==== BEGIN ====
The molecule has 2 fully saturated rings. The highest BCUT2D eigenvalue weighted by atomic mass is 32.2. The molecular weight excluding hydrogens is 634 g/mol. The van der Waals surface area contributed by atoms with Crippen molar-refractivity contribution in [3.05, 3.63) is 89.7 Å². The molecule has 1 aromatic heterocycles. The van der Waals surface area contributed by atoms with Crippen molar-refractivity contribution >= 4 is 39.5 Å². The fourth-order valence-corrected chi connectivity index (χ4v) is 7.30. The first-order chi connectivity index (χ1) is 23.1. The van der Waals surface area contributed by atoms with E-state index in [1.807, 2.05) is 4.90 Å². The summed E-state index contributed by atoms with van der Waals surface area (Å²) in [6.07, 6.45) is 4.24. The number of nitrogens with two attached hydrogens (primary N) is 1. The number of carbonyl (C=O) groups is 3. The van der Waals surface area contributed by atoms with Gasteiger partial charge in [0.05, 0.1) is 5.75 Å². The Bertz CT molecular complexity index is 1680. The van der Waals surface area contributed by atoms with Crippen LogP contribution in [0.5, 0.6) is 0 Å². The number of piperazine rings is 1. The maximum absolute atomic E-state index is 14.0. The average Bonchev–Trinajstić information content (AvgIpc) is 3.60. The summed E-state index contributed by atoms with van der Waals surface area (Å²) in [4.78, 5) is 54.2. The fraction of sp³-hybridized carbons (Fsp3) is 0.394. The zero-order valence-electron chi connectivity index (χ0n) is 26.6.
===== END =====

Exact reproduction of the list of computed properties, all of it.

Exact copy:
The molecule has 2 fully saturated rings. The highest BCUT2D eigenvalue weighted by atomic mass is 32.2. The molecular weight excluding hydrogens is 634 g/mol. The van der Waals surface area contributed by atoms with Crippen molar-refractivity contribution in [3.05, 3.63) is 89.7 Å². The molecule has 1 aromatic heterocycles. The van der Waals surface area contributed by atoms with Crippen molar-refractivity contribution >= 4 is 39.5 Å². The fourth-order valence-corrected chi connectivity index (χ4v) is 7.30. The first-order chi connectivity index (χ1) is 23.1. The van der Waals surface area contributed by atoms with E-state index in [1.807, 2.05) is 4.90 Å². The summed E-state index contributed by atoms with van der Waals surface area (Å²) in [6.07, 6.45) is 4.24. The number of nitrogens with two attached hydrogens (primary N) is 1. The number of carbonyl (C=O) groups is 3. The van der Waals surface area contributed by atoms with Gasteiger partial charge in [0.05, 0.1) is 5.75 Å². The Bertz CT molecular complexity index is 1680. The van der Waals surface area contributed by atoms with Crippen LogP contribution in [0.5, 0.6) is 0 Å². The number of piperazine rings is 1. The maximum absolute atomic E-state index is 14.0. The average Bonchev–Trinajstić information content (AvgIpc) is 3.60. The summed E-state index contributed by atoms with van der Waals surface area (Å²) in [4.78, 5) is 54.2. The fraction of sp³-hybridized carbons (Fsp3) is 0.394. The zero-order valence-electron chi connectivity index (χ0n) is 26.6.